Thursday, August 13, 2009

T.S. Eliot by Peter Ackroyd (1984)

I found this meaty biography on a cottage bookshelf and decided to dip in to remind myself why Eliot was considered such a great poet, albeit a supremely emotionally damaged man.

The youngest in the St. Louis-based Eliot family, Tom was educated at Harvard and moved to London where he became a banker and then an editor of The Criterion (where he published Ezra Pound)and at Faber and Faber where he published the esteemed American poet W.H. Auden among other notables of their generation.

Eliot spent fractious years with his first wife Vivienne who was institutionalized repeatedly for mental instability. They split with the encouragement of their common friends the Woolfs and Ottoline Morrel. In 1939, inheriting the lyric cloak of W.B. Yeats, Eliot gave the first speech in Dublin and in 1948 he received the Nobel Prize for Literature, an honour and a burden since he would no longer enjoy the privacy he so coveted.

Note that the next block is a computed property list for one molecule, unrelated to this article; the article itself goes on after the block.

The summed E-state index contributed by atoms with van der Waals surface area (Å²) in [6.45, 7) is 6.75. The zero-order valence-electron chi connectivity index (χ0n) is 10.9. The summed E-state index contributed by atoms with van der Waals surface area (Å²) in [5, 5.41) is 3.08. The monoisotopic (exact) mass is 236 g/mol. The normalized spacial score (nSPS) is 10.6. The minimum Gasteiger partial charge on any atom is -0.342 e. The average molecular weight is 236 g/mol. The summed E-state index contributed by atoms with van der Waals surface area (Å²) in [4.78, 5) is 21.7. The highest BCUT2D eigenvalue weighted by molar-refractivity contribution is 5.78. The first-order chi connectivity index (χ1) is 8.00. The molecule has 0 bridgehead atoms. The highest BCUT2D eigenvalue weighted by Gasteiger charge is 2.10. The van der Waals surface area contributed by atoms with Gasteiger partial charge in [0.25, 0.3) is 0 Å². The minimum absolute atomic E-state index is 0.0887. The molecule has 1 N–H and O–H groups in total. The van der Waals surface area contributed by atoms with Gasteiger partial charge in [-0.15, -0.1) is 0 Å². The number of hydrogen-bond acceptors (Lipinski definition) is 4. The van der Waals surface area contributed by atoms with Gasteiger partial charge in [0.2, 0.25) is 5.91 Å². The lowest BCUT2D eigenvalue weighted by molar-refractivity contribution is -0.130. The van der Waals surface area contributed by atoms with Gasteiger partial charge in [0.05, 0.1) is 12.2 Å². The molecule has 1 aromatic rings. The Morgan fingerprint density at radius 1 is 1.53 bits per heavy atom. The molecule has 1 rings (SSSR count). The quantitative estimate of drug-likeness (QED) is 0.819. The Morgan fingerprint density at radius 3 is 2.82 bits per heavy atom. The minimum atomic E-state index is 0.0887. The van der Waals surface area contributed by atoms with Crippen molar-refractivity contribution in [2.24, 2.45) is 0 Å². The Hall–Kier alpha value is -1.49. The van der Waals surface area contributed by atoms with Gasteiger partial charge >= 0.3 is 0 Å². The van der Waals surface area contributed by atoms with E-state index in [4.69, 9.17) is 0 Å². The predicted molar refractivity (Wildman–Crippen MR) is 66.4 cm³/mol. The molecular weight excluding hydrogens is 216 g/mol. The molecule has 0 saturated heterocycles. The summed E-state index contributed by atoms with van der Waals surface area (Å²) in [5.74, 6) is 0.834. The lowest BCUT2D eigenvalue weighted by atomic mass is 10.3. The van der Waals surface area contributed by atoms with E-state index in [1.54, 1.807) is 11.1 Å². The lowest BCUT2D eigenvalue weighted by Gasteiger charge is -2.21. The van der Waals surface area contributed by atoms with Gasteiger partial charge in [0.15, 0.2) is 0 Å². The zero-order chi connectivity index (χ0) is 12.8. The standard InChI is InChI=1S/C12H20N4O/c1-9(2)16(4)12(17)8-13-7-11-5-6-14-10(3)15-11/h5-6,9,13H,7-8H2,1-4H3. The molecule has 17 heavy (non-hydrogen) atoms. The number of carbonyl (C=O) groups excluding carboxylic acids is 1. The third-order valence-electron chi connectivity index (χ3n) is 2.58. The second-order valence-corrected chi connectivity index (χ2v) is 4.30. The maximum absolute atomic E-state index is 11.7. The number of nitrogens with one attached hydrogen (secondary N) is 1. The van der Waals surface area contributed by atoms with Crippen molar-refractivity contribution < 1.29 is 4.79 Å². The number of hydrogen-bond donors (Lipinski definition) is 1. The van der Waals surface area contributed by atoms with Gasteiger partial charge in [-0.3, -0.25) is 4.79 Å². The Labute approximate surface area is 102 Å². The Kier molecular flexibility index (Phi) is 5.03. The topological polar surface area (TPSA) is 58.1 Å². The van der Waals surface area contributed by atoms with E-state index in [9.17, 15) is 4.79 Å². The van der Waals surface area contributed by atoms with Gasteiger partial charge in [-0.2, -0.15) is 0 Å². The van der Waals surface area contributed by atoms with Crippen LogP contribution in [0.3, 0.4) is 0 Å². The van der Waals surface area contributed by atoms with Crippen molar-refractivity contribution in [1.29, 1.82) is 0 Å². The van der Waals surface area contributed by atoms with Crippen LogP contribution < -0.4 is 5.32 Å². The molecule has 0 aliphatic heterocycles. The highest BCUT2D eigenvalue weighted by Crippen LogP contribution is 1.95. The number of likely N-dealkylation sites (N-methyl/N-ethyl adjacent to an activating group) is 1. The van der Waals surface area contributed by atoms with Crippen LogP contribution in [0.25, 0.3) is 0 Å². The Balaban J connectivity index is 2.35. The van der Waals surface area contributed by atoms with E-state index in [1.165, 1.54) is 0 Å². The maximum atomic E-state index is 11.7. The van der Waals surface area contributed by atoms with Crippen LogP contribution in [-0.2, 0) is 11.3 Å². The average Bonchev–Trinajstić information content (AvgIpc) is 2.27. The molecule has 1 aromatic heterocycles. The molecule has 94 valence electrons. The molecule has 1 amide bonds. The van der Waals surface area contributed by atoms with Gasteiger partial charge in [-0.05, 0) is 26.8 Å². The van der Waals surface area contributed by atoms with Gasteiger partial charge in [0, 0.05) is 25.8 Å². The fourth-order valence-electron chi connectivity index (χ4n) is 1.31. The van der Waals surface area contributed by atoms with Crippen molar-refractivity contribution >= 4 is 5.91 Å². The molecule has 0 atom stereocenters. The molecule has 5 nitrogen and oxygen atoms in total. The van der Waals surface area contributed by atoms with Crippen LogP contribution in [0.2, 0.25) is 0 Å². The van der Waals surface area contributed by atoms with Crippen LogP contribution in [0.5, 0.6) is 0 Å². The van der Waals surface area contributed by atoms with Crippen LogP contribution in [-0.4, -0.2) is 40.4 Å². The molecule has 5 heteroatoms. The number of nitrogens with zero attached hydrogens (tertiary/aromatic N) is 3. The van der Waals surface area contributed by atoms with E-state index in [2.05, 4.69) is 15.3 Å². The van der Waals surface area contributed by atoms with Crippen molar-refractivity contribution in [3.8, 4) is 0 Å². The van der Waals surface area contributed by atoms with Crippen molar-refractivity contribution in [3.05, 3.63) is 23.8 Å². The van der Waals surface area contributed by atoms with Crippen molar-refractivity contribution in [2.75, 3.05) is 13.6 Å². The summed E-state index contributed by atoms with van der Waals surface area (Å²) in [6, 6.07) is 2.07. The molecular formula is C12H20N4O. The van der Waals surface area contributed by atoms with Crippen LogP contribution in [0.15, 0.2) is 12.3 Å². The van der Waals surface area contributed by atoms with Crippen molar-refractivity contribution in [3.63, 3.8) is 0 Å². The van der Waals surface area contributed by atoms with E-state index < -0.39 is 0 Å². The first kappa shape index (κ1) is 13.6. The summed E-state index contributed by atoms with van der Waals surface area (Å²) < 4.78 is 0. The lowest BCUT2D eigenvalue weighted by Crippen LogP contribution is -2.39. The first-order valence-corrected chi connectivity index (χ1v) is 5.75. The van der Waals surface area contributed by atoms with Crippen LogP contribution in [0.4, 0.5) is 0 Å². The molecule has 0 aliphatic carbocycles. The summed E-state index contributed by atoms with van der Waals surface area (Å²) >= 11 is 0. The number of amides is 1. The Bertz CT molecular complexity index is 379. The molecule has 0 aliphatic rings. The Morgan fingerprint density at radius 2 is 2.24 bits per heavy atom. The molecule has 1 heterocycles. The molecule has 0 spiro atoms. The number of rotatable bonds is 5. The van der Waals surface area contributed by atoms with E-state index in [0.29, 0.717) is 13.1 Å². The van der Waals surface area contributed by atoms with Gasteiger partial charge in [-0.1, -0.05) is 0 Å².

It will turn me back to his great pieces including "The Waste Land," "The Four Quartets," "Sweeney Agonistes," "The Love Song of J. Alfred Prufrock" and his plays Murder in the Cathedral, The Cocktail Party and The Elder Statesman (the only one written when he was admittedly happy in his marriage to his second wife Valerie Fletcher in the decade before his death in 1965).

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